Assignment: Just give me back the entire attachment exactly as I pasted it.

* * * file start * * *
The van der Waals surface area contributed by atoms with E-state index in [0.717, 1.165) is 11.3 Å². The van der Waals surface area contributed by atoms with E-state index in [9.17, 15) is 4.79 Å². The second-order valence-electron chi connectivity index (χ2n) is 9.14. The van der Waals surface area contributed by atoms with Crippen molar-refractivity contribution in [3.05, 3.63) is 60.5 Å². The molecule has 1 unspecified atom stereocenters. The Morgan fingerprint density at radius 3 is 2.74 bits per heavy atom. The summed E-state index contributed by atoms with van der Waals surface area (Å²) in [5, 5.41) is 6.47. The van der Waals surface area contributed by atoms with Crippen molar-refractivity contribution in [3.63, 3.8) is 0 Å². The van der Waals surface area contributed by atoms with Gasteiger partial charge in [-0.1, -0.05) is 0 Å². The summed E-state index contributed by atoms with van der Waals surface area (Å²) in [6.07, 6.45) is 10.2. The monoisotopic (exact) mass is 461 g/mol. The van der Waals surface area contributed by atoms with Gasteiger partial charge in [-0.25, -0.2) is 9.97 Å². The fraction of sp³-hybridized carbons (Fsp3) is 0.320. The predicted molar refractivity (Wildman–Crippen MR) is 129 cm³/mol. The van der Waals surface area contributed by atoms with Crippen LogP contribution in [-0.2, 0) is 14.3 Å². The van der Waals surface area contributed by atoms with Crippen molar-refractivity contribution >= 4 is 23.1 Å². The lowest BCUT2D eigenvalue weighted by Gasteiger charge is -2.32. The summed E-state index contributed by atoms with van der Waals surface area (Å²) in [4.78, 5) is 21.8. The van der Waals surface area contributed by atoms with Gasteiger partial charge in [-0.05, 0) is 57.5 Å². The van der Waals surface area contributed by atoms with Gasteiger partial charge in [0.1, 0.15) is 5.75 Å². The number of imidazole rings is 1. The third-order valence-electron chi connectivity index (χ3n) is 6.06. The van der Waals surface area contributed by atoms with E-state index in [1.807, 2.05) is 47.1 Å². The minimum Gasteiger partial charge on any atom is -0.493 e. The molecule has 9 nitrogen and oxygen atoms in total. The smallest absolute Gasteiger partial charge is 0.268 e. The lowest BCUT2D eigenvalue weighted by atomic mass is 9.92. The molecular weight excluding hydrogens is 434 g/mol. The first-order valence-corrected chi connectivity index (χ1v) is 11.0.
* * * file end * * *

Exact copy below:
The van der Waals surface area contributed by atoms with E-state index in [0.717, 1.165) is 11.3 Å². The van der Waals surface area contributed by atoms with E-state index in [9.17, 15) is 4.79 Å². The second-order valence-electron chi connectivity index (χ2n) is 9.14. The van der Waals surface area contributed by atoms with Crippen molar-refractivity contribution in [3.05, 3.63) is 60.5 Å². The molecule has 1 unspecified atom stereocenters. The Morgan fingerprint density at radius 3 is 2.74 bits per heavy atom. The summed E-state index contributed by atoms with van der Waals surface area (Å²) in [5, 5.41) is 6.47. The van der Waals surface area contributed by atoms with Crippen molar-refractivity contribution in [3.63, 3.8) is 0 Å². The van der Waals surface area contributed by atoms with Gasteiger partial charge in [-0.1, -0.05) is 0 Å². The summed E-state index contributed by atoms with van der Waals surface area (Å²) in [6.07, 6.45) is 10.2. The monoisotopic (exact) mass is 461 g/mol. The van der Waals surface area contributed by atoms with Gasteiger partial charge in [-0.25, -0.2) is 9.97 Å². The fraction of sp³-hybridized carbons (Fsp3) is 0.320. The predicted molar refractivity (Wildman–Crippen MR) is 129 cm³/mol. The van der Waals surface area contributed by atoms with Crippen LogP contribution in [-0.2, 0) is 14.3 Å². The van der Waals surface area contributed by atoms with Crippen molar-refractivity contribution >= 4 is 23.1 Å². The lowest BCUT2D eigenvalue weighted by Gasteiger charge is -2.32. The summed E-state index contributed by atoms with van der Waals surface area (Å²) in [4.78, 5) is 21.8. The van der Waals surface area contributed by atoms with Gasteiger partial charge in [-0.05, 0) is 57.5 Å². The van der Waals surface area contributed by atoms with Gasteiger partial charge in [0.1, 0.15) is 5.75 Å². The number of imidazole rings is 1. The third-order valence-electron chi connectivity index (χ3n) is 6.06. The van der Waals surface area contributed by atoms with E-state index in [1.807, 2.05) is 47.1 Å². The minimum Gasteiger partial charge on any atom is -0.493 e. The molecule has 9 nitrogen and oxygen atoms in total. The smallest absolute Gasteiger partial charge is 0.268 e. The lowest BCUT2D eigenvalue weighted by atomic mass is 9.92. The molecular weight excluding hydrogens is 434 g/mol. The first-order valence-corrected chi connectivity index (χ1v) is 11.0.